Maternal effect

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Do not confuse with the pseudoscientific theory of Maternal impression

A maternal effect, in genetics, is the phenomenon where the genotype of a mother is expressed in the phenotype of its offspring, unaltered by paternal genetic influence. The phenotype of an individual therefore reflects the genotype of its mother, rather than the genotype of the individual.

This maternal effect is usually attributed to maternally-produced molecules, such as mRNAs, that are deposited in the egg cell. Maternal effect genes often affect early developmental processes. An example in Drosophila melanogaster morphogenesis is axis formation, in which mRNA such as Bicoid and nanos is of maternal origin and loaded into the egg prior to fertilisation. Another mechanism for the specific expression of genes from one parent is stable epigenetic modification of germ line genes in one of the sexes.[1] This form of a parental effect is termed genomic imprinting.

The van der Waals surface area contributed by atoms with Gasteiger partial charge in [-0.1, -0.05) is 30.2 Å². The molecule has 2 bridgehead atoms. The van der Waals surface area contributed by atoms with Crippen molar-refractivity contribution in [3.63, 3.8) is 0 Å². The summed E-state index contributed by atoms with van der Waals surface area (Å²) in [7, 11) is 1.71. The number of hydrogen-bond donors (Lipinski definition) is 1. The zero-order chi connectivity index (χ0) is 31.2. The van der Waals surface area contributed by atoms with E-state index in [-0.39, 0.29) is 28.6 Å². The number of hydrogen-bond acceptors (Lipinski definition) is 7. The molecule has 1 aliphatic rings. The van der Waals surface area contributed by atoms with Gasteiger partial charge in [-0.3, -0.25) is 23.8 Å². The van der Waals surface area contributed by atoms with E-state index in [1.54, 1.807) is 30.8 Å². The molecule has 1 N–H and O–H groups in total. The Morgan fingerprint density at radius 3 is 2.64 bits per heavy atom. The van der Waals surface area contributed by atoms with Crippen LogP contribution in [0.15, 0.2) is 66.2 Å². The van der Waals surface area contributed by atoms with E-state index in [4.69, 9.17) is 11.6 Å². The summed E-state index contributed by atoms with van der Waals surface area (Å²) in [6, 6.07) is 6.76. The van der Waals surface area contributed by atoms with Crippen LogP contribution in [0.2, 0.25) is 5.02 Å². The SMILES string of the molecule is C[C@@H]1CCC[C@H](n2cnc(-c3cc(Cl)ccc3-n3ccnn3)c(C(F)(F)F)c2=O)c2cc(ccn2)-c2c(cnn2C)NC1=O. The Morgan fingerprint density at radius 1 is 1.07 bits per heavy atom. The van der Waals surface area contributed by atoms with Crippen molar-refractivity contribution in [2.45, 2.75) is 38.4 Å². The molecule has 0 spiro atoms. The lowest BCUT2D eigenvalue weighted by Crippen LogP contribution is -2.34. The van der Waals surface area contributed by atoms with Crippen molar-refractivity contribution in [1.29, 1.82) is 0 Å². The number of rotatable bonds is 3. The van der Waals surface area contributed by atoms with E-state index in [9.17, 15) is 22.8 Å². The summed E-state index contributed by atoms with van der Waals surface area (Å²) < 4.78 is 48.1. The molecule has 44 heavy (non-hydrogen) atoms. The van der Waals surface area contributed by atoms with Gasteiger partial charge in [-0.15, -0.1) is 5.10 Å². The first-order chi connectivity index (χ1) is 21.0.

"Maternal effect" should not be confused with maternal inheritance, in which some aspect of an offspring's genotype is inherited solely from the mother. This is often attributed to maternal inheritance of mitochondria or plastids, each of which contains its own genome. Maternal inheritance is distinct from maternal effect inheritance because in maternal inheritance the individual's phenotype reflects its own genotype, rather than the genotype of a parent.

In contrast, a paternal effect is when a phenotype results from the genotype of the father, rather than the genotype of the individual.[2] The genes responsible for these effects are components of sperm that are involved in fertilisation and early development.[3] An example of a paternal-effect gene is the ms(3)sneaky in Drosophila, males with a mutant allele of this gene produce sperm that are able to fertilise an egg, but the snky-inseminated eggs do not develop normally. However, females with this mutation produce eggs that undergo normal development when fertilised.[4]


  1. Mann JR (2001). "Imprinting in the germ line". Stem Cells. 19 (4): 287–94. PMID 11463948.
  2. Yasuda GK, Schubiger G, Wakimoto BT (1995). "Genetic characterization of ms (3) K81, a paternal effect gene of Drosophila melanogaster". Genetics. 140 (1): 219–29. PMID 7635287.
  3. Fitch KR, Yasuda GK, Owens KN, Wakimoto BT (1998). "Paternal effects in Drosophila: implications for mechanisms of early development". Curr. Top. Dev. Biol. 38: 1–34. PMID 9399075.
  4. Fitch KR, Wakimoto BT (1998). "The paternal effect gene ms(3)sneaky is required for sperm activation and the initiation of embryogenesis in Drosophila melanogaster". Dev. Biol. 197 (2): 270–82. PMID 9630751.

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